The 18-coach train left the Gare du Nord, France, at 10:44 a.m. French time and arrived at the newly refurbished St. Pancras train station in central London two hours, three minutes and 39 seconds later.
The train was the first to travel on the new 5.8 billion pound (US$11.7 billion, EUR8.6 billion) dedicated high-speed route which runs for 68 miles (109 kilometers) from the Channel Tunnel near the coastal city of Folkestone to central London.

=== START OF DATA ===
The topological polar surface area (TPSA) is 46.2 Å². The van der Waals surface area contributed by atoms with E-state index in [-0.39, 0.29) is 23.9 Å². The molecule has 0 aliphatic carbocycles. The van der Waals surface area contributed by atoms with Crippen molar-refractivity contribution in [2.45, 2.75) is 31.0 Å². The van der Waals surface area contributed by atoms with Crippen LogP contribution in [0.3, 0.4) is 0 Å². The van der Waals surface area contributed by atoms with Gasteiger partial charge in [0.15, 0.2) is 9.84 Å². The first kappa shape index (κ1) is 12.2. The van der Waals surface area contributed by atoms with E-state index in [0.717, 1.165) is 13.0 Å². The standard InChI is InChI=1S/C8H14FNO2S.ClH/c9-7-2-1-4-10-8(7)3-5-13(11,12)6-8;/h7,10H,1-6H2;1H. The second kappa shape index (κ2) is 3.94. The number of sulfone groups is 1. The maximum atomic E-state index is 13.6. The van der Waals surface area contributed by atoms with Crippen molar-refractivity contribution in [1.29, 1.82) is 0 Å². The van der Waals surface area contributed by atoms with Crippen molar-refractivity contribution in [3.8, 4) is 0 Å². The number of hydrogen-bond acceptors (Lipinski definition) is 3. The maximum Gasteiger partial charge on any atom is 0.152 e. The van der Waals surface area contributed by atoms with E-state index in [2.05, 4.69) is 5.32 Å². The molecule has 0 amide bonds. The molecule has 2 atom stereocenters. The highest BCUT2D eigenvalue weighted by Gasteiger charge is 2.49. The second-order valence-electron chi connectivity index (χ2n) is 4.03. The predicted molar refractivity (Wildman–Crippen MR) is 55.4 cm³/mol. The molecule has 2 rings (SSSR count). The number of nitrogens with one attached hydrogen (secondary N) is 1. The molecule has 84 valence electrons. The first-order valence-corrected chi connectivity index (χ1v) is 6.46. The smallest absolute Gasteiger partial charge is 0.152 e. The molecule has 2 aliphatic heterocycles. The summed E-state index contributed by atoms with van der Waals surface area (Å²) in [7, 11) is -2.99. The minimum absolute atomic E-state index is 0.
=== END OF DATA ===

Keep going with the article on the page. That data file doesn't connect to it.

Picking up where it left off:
The train traveled at speeds of more than 200 mph (320 kph) in France and reached the maximum of 186mph (298 kph) on the British section.
The journey was more than 30 minutes faster than the current two hours, 35 minutes time between Paris and London's Waterloo International. That route will close in November when services switch to St. Pancras.